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Backlog

NEWS
March 26, 2013 | By Kevin Freking, Associated Press
WASHINGTON - Although the number of pending veterans' disability claims keep soaring, Veterans Affairs Secretary Eric Shinseki on Sunday said he's committed to ending the backlog in 2015 by replacing paper with electronic records. Veterans receive disability compensation for injuries or illness incurred during their active military service. About 600,000 claims, or 70 percent, are considered backlogged. The number of claims pending for more than 125 days has nearly quadrupled under Shinseki's watch.
NEWS
October 14, 2012 | BY JAN RANSOM, Daily News Staff Writer
GOOD-GOVERNMENT group the Committee of Seventy is concerned about a backlog of voter-registration applications in the City Commission's Office ahead of the Nov. 6 presidential election. Seventy's president, Zack Stalberg, wrote to city officials that it appears that the number of unprocessed registrations may exceed 20,000, "raising the possibility that potential voters will not be registered - or know whether they are registered - in time to vote on Election Day. " "We got calls from a number of voters who were concerned they didn't get their voter registration yet," said Ellen Kaplan, policy director for the Committee of Seventy, adding that it would like to help by either recruiting volunteers to assist commission staff or urging the Commissioners to hire temporary workers that can help tackle the backlog.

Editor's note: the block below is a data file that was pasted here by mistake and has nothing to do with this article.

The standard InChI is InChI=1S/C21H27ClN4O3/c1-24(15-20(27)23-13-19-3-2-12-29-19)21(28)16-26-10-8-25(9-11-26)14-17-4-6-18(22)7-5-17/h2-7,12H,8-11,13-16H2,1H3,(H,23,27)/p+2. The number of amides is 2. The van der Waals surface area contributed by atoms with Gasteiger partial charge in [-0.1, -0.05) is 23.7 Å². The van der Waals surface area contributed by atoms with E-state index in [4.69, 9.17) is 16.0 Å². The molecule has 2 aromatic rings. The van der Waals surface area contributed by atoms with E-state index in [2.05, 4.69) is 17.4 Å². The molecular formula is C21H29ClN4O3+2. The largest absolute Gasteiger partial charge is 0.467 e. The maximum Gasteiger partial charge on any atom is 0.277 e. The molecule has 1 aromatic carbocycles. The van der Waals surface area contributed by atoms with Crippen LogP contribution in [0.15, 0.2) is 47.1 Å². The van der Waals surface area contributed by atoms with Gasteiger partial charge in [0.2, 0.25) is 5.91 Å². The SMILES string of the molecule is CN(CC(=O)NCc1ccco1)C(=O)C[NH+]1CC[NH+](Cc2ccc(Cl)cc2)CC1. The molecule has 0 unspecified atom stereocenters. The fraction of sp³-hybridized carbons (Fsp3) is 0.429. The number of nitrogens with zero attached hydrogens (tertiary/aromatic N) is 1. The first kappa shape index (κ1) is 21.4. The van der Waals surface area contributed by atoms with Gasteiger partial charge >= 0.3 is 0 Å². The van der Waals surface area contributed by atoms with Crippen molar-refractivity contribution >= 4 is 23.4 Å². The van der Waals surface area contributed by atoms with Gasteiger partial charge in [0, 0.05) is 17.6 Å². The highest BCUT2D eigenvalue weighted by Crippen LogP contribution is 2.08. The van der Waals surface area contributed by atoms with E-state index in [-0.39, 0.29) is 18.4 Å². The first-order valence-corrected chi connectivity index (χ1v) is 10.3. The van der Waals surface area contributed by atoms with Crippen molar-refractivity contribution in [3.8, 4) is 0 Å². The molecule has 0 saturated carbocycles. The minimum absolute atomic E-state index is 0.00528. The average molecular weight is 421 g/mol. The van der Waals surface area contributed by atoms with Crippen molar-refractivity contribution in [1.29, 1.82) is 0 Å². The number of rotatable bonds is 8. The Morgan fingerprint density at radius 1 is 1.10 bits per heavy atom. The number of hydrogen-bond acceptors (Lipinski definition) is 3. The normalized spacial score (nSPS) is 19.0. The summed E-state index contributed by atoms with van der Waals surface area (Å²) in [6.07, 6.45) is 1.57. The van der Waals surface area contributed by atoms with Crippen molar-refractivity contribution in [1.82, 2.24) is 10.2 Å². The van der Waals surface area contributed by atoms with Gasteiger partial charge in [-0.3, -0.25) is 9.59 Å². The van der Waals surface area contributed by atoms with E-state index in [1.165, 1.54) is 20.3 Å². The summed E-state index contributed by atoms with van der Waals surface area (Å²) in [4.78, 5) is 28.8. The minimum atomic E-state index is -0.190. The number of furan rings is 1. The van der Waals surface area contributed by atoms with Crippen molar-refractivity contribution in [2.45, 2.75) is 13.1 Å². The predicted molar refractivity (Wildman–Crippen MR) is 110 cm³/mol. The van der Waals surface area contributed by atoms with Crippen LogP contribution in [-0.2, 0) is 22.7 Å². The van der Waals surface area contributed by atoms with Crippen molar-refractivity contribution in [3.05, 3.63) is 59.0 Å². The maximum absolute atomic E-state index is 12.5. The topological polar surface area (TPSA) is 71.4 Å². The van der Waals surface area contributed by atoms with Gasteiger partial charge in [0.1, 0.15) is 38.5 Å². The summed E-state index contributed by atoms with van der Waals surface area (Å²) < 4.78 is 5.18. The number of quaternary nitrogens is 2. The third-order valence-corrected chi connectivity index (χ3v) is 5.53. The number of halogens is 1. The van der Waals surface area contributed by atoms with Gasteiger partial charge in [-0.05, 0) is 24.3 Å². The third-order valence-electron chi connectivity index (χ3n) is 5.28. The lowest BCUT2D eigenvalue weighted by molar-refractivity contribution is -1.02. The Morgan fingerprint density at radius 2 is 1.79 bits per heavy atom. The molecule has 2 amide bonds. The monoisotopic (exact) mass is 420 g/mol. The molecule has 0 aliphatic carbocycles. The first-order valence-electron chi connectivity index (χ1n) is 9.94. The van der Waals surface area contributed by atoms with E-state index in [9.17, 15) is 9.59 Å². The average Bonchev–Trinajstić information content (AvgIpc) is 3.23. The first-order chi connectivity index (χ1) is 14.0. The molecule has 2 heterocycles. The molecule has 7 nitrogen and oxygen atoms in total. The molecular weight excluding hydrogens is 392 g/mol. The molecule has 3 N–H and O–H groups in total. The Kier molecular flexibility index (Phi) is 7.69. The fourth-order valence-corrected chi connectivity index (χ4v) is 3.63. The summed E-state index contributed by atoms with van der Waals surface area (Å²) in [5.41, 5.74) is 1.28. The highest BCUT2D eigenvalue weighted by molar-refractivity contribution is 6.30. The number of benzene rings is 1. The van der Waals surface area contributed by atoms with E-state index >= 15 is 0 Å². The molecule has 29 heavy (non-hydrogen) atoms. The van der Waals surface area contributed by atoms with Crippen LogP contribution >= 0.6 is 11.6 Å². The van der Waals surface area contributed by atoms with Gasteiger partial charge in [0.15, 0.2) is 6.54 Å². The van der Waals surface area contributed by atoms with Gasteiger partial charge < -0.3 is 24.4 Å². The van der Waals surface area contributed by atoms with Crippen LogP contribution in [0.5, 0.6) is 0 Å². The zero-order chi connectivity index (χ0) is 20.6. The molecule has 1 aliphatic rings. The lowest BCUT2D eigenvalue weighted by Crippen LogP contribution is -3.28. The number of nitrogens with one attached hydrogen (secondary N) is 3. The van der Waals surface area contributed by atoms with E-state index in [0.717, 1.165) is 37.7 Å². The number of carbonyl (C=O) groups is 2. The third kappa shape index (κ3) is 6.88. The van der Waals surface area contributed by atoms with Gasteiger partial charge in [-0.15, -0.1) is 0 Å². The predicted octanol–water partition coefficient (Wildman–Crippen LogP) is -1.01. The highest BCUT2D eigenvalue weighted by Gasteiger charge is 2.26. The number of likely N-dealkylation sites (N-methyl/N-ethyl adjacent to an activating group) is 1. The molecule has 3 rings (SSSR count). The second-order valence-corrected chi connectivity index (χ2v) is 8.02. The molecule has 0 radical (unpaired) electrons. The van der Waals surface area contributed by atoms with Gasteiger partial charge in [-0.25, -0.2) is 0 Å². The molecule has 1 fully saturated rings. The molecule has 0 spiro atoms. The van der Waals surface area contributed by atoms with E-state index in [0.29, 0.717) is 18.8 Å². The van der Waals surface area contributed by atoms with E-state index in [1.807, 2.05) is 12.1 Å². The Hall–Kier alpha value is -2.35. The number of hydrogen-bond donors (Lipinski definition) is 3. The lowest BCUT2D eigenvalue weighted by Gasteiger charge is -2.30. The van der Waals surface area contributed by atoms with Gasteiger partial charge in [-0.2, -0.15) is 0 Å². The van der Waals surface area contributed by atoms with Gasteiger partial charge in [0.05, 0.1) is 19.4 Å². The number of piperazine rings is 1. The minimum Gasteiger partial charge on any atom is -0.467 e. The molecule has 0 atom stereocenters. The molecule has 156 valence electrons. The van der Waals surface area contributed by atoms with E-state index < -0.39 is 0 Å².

NEWS
October 3, 2012 | By Geoff Mulvihill, Associated Press
TRENTON - New Jersey would have to start paying unemployment to people who appeal denials but cannot get answers to them within eight weeks under a bill advanced Monday by a state Senate committee. The bill, which advanced on a 3-0 vote with two abstentions by the Labor Committee, is intended to push the Department of Labor to deal with appeals that have been piling up as the number of unemployed remains high and the state denies a larger portion of claims. On Monday, state Department of Labor Department and Workforce Development officials told the committee that it has structural changes to deal with reducing the backlog.
NEWS
March 28, 2012
FROM THOSE wonderful workers at the state Department of Public Welfare - the ones who will soon have to start verifying the assets of up to 1.8 million recipients of food stamps in the state - comes a massive backlog of applications for heating assistance that could lead to utility shut-offs for tens of thousands of Pennsylvanians as soon as next week. Lawyers from Community Legal Services sent a letter Tuesday to the Public Utility Commission asking that utility customers who filed for help from the Low Income Home Energy Assistance Program (LIHEAP)
NEWS
March 12, 2012 | BY JAN RANSOM & PHILLIP LUCAS, Daily News Staff Writers